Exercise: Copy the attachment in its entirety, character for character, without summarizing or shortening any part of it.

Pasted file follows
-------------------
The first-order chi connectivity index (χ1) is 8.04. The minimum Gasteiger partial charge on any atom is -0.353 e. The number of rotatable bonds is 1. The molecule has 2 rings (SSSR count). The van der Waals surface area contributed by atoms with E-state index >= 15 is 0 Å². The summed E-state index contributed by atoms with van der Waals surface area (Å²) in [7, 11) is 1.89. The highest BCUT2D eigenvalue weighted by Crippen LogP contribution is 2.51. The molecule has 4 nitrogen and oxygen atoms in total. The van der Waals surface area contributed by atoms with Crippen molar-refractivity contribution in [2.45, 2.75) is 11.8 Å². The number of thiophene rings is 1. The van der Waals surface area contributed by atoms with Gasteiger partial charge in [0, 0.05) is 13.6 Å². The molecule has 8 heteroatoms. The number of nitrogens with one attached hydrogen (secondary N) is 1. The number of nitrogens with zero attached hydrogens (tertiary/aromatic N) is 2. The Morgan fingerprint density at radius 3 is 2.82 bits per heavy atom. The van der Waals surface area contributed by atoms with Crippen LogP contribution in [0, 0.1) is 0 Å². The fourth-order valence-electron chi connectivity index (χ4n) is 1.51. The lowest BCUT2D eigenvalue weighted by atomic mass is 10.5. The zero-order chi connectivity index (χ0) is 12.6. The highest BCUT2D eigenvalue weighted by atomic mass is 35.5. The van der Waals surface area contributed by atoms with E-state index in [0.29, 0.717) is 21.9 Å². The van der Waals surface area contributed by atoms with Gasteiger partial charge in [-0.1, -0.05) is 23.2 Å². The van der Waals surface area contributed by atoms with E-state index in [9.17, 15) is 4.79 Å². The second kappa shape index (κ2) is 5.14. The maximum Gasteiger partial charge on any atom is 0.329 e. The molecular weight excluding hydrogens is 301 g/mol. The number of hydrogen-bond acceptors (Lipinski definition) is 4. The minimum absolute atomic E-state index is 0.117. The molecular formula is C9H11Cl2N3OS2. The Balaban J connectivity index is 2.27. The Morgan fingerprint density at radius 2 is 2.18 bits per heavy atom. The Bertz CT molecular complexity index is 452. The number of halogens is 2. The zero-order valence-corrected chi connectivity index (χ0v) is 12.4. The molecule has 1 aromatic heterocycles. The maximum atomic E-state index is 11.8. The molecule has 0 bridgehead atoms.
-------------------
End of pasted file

The first-order chi connectivity index (χ1) is 8.04. The minimum Gasteiger partial charge on any atom is -0.353 e. The number of rotatable bonds is 1. The molecule has 2 rings (SSSR count). The van der Waals surface area contributed by atoms with E-state index >= 15 is 0 Å². The summed E-state index contributed by atoms with van der Waals surface area (Å²) in [7, 11) is 1.89. The highest BCUT2D eigenvalue weighted by Crippen LogP contribution is 2.51. The molecule has 4 nitrogen and oxygen atoms in total. The van der Waals surface area contributed by atoms with Crippen molar-refractivity contribution in [2.45, 2.75) is 11.8 Å². The number of thiophene rings is 1. The van der Waals surface area contributed by atoms with Gasteiger partial charge in [0, 0.05) is 13.6 Å². The molecule has 8 heteroatoms. The number of nitrogens with one attached hydrogen (secondary N) is 1. The number of nitrogens with zero attached hydrogens (tertiary/aromatic N) is 2. The Morgan fingerprint density at radius 3 is 2.82 bits per heavy atom. The van der Waals surface area contributed by atoms with Crippen LogP contribution in [0, 0.1) is 0 Å². The fourth-order valence-electron chi connectivity index (χ4n) is 1.51. The lowest BCUT2D eigenvalue weighted by atomic mass is 10.5. The zero-order chi connectivity index (χ0) is 12.6. The highest BCUT2D eigenvalue weighted by atomic mass is 35.5. The van der Waals surface area contributed by atoms with E-state index in [0.29, 0.717) is 21.9 Å². The van der Waals surface area contributed by atoms with Gasteiger partial charge in [-0.1, -0.05) is 23.2 Å². The van der Waals surface area contributed by atoms with E-state index in [9.17, 15) is 4.79 Å². The second kappa shape index (κ2) is 5.14. The maximum Gasteiger partial charge on any atom is 0.329 e. The molecular weight excluding hydrogens is 301 g/mol. The number of hydrogen-bond acceptors (Lipinski definition) is 4. The minimum absolute atomic E-state index is 0.117. The molecular formula is C9H11Cl2N3OS2. The Balaban J connectivity index is 2.27. The Morgan fingerprint density at radius 2 is 2.18 bits per heavy atom. The Bertz CT molecular complexity index is 452. The number of halogens is 2. The zero-order valence-corrected chi connectivity index (χ0v) is 12.4. The molecule has 1 aromatic heterocycles. The maximum atomic E-state index is 11.8. The molecule has 0 bridgehead atoms.